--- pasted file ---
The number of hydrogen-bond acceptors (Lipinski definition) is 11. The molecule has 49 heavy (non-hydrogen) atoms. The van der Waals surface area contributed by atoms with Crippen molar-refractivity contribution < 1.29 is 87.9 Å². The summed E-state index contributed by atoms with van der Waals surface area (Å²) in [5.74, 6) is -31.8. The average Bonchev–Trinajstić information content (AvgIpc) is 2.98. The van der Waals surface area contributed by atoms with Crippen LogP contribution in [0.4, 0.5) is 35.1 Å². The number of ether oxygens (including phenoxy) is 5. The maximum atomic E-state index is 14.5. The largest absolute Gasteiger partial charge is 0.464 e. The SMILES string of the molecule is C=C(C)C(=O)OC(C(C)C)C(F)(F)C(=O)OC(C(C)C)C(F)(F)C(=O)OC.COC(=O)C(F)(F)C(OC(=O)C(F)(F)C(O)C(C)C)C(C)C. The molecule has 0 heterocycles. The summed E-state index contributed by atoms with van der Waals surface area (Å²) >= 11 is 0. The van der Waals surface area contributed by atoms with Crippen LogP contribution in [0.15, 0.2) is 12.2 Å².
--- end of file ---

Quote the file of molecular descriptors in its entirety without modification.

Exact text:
The number of hydrogen-bond acceptors (Lipinski definition) is 11. The molecule has 49 heavy (non-hydrogen) atoms. The van der Waals surface area contributed by atoms with Crippen molar-refractivity contribution < 1.29 is 87.9 Å². The summed E-state index contributed by atoms with van der Waals surface area (Å²) in [5.74, 6) is -31.8. The average Bonchev–Trinajstić information content (AvgIpc) is 2.98. The van der Waals surface area contributed by atoms with Crippen LogP contribution in [0.4, 0.5) is 35.1 Å². The number of ether oxygens (including phenoxy) is 5. The maximum atomic E-state index is 14.5. The largest absolute Gasteiger partial charge is 0.464 e. The SMILES string of the molecule is C=C(C)C(=O)OC(C(C)C)C(F)(F)C(=O)OC(C(C)C)C(F)(F)C(=O)OC.COC(=O)C(F)(F)C(OC(=O)C(F)(F)C(O)C(C)C)C(C)C. The molecule has 0 heterocycles. The summed E-state index contributed by atoms with van der Waals surface area (Å²) >= 11 is 0. The van der Waals surface area contributed by atoms with Crippen LogP contribution in [0.15, 0.2) is 12.2 Å².